Most of the time, you won’t want to capture the whole screen, but only a smaller portion of it. Fortunately, most apps let you drag rectangles around whatever elements you’d like to capture. When you take a screenshot on your Mac, this rectangle will disregard everything outside of the boundary you’ve set:
It has a wealth of uses—enough that area captures of various types will probably constitute the majority of your screenshots. It’s ideal to provide a clear focus on your image’s essential aspects, remove elements from the screenshot, and much more.
For this method, you’ll usually drag out the boundary using a built-in marquee tool, then refine it before taking the capture. Command + Shift + 4 is the default keyboard shortcut for activating the selection crosshairs, though the Screenshot.app also lets you define the screen area.
There will be lots of times you’ll want to capture specifics, such as a dropdown menu. Area capture is suitable for this, but you may find that the final image gets scaled up and looks unnatural. However, there is another part of the area capture process that could help you.
3. Capture a Specific Window on Your Screen
Capturing application windows on Mac is fantastic for showing “focused context” in your screenshots. This approach can offer focus by clearing out everything superfluous.
What’s more, macOS also captures the window shadowing by default, which gives your screenshots a professional sheen:
The most obvious use case here is to capture one window that fits your topic. Given that this is essentially an area capture with precise dimensions, the process to take these screenshots is almost the same.
To start, activate the area capture tool as usual in your chosen app. For the Screenshot.app, you’ll use the Command + Shift + 5 shortcut and select the Capture Selected Window option:
However, in other apps, there may be a specific option within the Preferences or toolbar:
However, in Snagit, you’ll need to select the Mission Control option to capture windows:
While taking a screenshot of a window is a handy solution, there’s a little more you can do to make the process even more focused and specific.
Capture a Specific Mac Menu or the Touch Bar
While you’ve been trying out window captures using your app of choice, you may have noticed that dropdown menus don’t form part of the screenshot for some windows. It is one area that is lacking with all screenshot apps.
However, you’re usually able to hover over a menu while selecting a specific window to capture it:
In Snagit, there’s a dedicated option for capturing menus:
The one drawback here is that you’re only able to capture the menu itself, rather than everything around it that might offer context:
Although it’s potentially phasing out, the shortcut Command + Shift + 6 can also capture screenshots through the Touch Bar.
However, new Macs based on Apple Silicon chips don’t appear to have the Touch Bar, so whether this shortcut will remain in future macOS versions remains to be seen.
Using the Spacebar
Finally, a quick tip if you want to capture specific windows and menus while using keyboard shortcuts: Command + Shift + 4 is usually the shortcut for setting Active Area. Once the mode is activated, you can press the Spacebar to enter window selection mode and click the mouse or Touchpad to capture the screenshot.
While this is the default for the Screenshot.app, other apps such as CleanShot X will often map the same key for screenshotting.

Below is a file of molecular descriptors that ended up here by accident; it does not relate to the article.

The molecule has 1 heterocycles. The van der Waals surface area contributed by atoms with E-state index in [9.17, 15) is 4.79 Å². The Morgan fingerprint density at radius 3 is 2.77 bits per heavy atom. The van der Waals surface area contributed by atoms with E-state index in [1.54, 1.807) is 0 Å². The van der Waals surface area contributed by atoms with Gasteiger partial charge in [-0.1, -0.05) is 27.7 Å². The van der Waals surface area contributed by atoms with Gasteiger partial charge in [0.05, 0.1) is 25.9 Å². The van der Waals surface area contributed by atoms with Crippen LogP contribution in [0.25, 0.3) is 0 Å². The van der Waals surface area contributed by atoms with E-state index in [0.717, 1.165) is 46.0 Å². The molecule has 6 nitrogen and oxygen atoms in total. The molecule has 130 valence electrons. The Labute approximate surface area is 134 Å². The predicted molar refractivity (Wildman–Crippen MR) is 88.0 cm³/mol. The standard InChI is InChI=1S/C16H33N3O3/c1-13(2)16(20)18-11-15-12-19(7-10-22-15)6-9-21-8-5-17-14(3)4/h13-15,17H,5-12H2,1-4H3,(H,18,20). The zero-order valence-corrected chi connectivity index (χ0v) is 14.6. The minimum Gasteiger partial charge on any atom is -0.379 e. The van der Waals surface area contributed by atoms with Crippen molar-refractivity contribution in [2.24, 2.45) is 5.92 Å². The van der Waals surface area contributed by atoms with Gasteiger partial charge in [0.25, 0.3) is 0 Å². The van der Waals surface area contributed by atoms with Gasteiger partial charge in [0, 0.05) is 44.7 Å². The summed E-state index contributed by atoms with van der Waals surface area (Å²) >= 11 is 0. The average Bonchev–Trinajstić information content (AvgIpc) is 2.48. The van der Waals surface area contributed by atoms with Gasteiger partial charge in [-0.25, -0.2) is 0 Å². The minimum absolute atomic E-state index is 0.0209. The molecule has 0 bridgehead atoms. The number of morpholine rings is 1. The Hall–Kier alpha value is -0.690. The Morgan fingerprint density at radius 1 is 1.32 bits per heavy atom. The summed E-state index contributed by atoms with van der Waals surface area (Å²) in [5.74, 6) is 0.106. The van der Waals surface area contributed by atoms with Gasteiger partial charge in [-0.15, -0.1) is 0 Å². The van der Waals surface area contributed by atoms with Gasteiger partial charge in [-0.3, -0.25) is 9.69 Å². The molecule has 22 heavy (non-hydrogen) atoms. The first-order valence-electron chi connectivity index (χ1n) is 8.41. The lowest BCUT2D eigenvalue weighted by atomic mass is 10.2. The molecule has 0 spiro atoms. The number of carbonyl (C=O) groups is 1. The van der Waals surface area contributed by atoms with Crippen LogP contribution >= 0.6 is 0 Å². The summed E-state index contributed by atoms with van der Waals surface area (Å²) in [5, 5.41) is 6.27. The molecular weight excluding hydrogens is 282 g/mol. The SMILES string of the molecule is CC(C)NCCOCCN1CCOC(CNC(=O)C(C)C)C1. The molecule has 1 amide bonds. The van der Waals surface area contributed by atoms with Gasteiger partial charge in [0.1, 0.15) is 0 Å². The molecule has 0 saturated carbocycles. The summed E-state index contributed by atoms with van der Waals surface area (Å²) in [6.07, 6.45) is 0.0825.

Finally, if you’d like to challenge your skill, you can also move the selected boundary around on the screen by holding Command + Shift + 4 + Spacebar. It lets you reposition the capture area to get the perfect screenshot. To take a capture, lift off the Spacebar.
4. Create a “Timed” Screenshot
So far, we’ve only discussed instant captures. We set the boundary for the screenshot and captured the screen immediately. In some cases, though, you may want to delay the capture for a few seconds.
It makes sense if you want to take a screenshot on your Mac of a specific event, such as a menu notification. You may also want to set a timer if you need to “set up” the capture’s specifics—for example, while opening a menu or when applying other shortcuts.
Screenshot.app gives you a choice of either five or ten seconds’ delay on a capture:
While CleanShot X gives you a 2–15 seconds timer, Snagit is the most flexible here—you’re able to set a custom time based on your exact needs:
Skitch is the least flexible; it only offers a five-second timer as part of a dedicated Timed Crosshair Snapshot option. Of course, we’ve already discussed how lean Skitch compares to others (and why this is), but it does mean that difficult time captures will require a more full-featured screenshot app.
How to Record the Screen on Your Mac
In addition to capturing still images, many screenshot apps can also record your screen and save the result as a video file. While Skitch doesn’t offer this functionality, the rest of the tools in our list do, and they each provide a different way to access video recording.
The process of capturing a video is similar to defining an area of the screen: you’ll drag a marquee tool to define the boundaries, then begin recording. It’s even simpler than image capture, and it’s an excellent option for quick explainer videos sent through email or chat.
You’ll find the Screenshot.app’s recording functionality within the app itself (Command + Shift + 5). It’s pretty basic and comes with few options. However, both Snagit and CleanShot X have many options that let you create optimized screen recordings.
Both of these tools let you capture screen recordings down to a specific window, unlike the Screenshot.app. It keeps the file size down and retains viewer focus.
How to Increase Efficiency When Taking Screenshots and Recordings on Your Mac
By default, screenshots save to your Desktop. Typically, this is fine, and it’s arguably the perfect place for them. However, in most apps, you’re able to specify where screenshots save.